My Secret Struggle With Binge Eating

My Secret Struggle With Binge Eating

“Talk about the shit you don’t want to talk about.” That was one of the quotes that stuck with me from the Netflix documentary I Am Maris: Portrait of a Young Yogi, the story of a woman who overcomes an eating disorder and finds joy through yoga and sharing her stories online. I was struck by this concept of talking about the topics you don’t want to talk about. I have been pretty open on this blog, talking about some tough topics. But this one has been something I’ve been too scared to talk about until now. My main goal with my blog has always been to help other people not feel so alone with what they’re feeling, so if me talking about this subject can help just one person, it will be worth it.

I can track the start of my issues with binge eating back to 2014, when I was studying abroad in Spain. There were difficult things that happened during my time abroad which left me feeling lonely, sad, and angry. What I turned to in order to cope with my pain was food. I remember walking to the grocery store around the corner from my host family’s home and buying cookies and chips, which I would then hide in my closet or under my bed, to eat in secret when I was alone. My host mom cooked meals for us every day, and these were by no means small meals. Even when I left dinner feeling stuffed, I would go back to my room and eat from my secret stash. There were days when I felt so sad and alone, and eating gave me some kind of temporary comfort. I think this is when I developed a connection in my brain between sadness, stress, anxiety, and food. I began using food as a form of self-soothing, to try to cope with my emotions.

This habit never truly left over the past six years, but some periods of time have been worse than others. l continued into my senior year in college, when I was living with one of my best friends in a small two bedroom apartment. I would go to the store and buy groceries, including a lot of snacks (chips, crackers, cookies, chocolate, you name it). Like I did in Spain, I would hide them in my room and eat them alone while I studied or watched TV. Like in Spain, these binges often were tied to an emotional release. I’d notice myself craving junk food when I was stressed about an upcoming exam or my thesis project.

The summer and fall of 2015, after my senior year, the binging continued. I was still not acknowledging it or really aware it was an issue. I was in a long distance relationship, and I remember driving from Austin to Fort Worth to see my boyfriend, and eating on the drive. Sometimes I would start the drive determined not to snack, but at some point I would pull over at a gas station (even if I didn’t need gas) and buy candy and chips and a soda for the road. It sometimes felt like I literally couldn’t make that drive without snacks. Even if we had plans to eat dinner when I got there, I couldn’t help myself from snacking. I would arrive in Fort Worth with a stomach ache, feeling disgusting. My boyfriend had no idea.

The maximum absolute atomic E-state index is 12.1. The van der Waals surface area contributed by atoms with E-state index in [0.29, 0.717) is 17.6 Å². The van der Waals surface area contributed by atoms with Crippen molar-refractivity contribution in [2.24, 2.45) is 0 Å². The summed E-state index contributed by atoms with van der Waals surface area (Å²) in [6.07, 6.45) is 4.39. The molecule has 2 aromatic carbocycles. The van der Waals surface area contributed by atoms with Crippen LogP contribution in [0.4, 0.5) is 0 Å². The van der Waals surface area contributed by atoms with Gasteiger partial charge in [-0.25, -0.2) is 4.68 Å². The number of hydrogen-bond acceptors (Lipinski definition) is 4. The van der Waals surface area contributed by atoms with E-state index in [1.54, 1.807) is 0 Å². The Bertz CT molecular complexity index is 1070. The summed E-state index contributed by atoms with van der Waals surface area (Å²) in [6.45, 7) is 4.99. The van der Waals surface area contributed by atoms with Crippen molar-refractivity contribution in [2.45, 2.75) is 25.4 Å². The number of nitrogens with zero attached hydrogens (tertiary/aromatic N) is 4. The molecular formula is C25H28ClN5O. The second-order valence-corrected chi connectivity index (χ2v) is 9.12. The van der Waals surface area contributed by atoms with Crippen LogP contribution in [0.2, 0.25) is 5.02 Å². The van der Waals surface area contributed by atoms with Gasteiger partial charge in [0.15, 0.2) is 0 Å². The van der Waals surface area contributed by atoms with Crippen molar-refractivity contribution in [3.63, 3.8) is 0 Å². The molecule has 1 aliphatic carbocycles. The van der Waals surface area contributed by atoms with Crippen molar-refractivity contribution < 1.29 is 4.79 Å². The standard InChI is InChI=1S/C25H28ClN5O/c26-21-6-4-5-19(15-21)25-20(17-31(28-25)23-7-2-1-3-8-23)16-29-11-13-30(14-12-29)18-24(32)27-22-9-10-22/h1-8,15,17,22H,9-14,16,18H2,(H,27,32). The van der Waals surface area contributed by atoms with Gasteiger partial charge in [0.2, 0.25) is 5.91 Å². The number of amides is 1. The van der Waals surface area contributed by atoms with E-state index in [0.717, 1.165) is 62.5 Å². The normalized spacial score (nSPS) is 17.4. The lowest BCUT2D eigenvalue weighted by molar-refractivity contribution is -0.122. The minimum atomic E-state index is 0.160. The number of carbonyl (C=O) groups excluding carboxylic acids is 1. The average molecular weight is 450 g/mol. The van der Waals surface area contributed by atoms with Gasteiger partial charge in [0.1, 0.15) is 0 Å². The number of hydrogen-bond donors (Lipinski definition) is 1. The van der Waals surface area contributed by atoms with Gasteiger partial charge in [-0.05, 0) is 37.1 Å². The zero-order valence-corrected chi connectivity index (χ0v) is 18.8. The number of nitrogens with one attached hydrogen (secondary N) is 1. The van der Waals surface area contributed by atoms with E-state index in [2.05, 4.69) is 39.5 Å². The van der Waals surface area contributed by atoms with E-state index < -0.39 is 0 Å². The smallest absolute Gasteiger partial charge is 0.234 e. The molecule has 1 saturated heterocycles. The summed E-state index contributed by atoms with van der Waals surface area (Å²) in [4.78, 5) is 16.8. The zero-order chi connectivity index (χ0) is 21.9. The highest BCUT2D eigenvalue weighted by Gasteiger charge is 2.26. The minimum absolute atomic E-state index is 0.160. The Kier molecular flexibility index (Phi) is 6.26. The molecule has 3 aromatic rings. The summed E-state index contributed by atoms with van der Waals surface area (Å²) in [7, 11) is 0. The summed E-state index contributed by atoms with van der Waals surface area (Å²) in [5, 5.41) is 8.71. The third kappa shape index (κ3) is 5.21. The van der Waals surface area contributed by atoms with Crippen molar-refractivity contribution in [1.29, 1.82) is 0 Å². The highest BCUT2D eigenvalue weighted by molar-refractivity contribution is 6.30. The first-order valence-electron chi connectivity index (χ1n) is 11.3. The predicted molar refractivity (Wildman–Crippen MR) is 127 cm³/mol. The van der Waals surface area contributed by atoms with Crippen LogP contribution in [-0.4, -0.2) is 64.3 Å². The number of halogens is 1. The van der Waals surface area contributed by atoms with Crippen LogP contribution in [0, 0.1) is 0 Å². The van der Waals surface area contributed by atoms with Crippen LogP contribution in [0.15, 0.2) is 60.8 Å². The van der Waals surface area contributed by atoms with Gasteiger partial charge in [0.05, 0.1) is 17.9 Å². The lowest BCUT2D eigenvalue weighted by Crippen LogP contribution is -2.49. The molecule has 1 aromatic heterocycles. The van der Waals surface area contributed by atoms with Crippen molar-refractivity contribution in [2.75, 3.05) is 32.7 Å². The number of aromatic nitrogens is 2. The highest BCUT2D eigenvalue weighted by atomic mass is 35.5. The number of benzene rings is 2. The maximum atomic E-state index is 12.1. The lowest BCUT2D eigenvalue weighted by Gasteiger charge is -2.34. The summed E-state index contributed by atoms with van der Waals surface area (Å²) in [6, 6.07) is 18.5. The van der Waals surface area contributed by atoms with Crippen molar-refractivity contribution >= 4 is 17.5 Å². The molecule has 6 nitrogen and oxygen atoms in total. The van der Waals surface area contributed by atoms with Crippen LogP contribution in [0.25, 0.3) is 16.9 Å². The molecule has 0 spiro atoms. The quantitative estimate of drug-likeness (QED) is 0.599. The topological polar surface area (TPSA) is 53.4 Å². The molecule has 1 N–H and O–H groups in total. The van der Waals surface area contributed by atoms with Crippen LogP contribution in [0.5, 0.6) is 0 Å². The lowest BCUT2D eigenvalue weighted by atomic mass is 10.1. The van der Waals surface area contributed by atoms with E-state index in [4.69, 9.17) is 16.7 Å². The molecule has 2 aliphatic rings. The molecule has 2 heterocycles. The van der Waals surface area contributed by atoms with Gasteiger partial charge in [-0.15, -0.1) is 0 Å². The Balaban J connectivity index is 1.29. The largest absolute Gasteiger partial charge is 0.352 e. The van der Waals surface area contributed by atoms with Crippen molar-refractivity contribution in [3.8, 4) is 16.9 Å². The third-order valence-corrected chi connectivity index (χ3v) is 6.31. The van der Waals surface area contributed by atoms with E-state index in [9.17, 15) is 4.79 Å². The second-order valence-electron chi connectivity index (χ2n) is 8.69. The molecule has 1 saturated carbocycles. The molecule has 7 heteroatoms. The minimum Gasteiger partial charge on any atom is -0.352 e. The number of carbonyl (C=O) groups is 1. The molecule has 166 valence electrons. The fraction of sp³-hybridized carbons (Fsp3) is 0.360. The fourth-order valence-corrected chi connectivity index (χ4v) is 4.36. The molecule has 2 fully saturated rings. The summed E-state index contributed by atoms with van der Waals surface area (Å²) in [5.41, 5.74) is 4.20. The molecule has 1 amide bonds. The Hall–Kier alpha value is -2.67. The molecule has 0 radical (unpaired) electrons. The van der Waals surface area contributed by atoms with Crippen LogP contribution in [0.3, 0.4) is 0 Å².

2017 was one of the hardest years of my life, which caused the emotional eating to hit a new level. I went through a breakup, changing jobs, and my parents getting divorced all within a few months, and I didn’t know how to process or cope. Once again, I turned to food. I was living by myself, so it was extremely easy to get away with my bad habits. There was a little convenience store right down the street, and on days when I was feeling particularly sad or stressed, I would go to the store and buy a couple bags of chips and some candy, and I would eat all of it that night. Sometimes that’s all I would eat, but sometimes I would also go and get fast food, and then I would still eat a lot of the snacks afterwards.

Finally, slowly, over the past few years, I started to realize I had a problem.  I wanted to stop. But it was a vicious cycle. I would do really well and not binge for a week or two, but then one day, as if I wasn’t in control at all, I would find myself back at that store, hating myself even as I chose to buy the food. As I was binging I would say to myself, “This is the last time!” Just as an alcoholic swears this will be their last drink. Or I would convince myself I could buy snacks and control my eating, just as an alcoholic convinces themself they can have “just one drink.” Every time I was proven wrong.

One of the hardest parts of this complicated relationship with food is the negative self-talk that comes along with it. There is a voice in my head constantly telling me things like: “Nobody else has this problem. Everyone else has no trouble eating healthy and not overeating, why can’t you? If anyone knew this about you, they would see you differently. Everyone can see you’ve gained weight. You don’t look as good as you did a few years ago.”  On the other hand, there’s an equally negative voice trying to reassure me I don’t have a problem. “You don’t starve yourself. You don’t purge. You’re fine, stop being so dramatic. You’re at a healthy weight. Everyone indulges in junk food sometimes, what’s the big deal?”

I wish I could say I’m writing this as someone who has it all figured out, but I’m not. Though I’ve been doing much better lately, and the binges have become much less frequent, they still happen from time to time. I’m not writing this as someone who has completely healed or moved past it, but as someone who is ready to admit they have a problem, and commit to making a change, one day at a time.

I’m writing this in the hope that other people can relate. I feel a relief settling in me as I write this. It doesn’t need to be a secret anymore, I can choose to make a positive change in my life and move on. I’m writing this in the hopes that maybe it will help someone feel less alone. I’m also writing this to help myself. Maybe when it’s out in the open it won’t feel like such a dirty little secret, and I can finally move forward.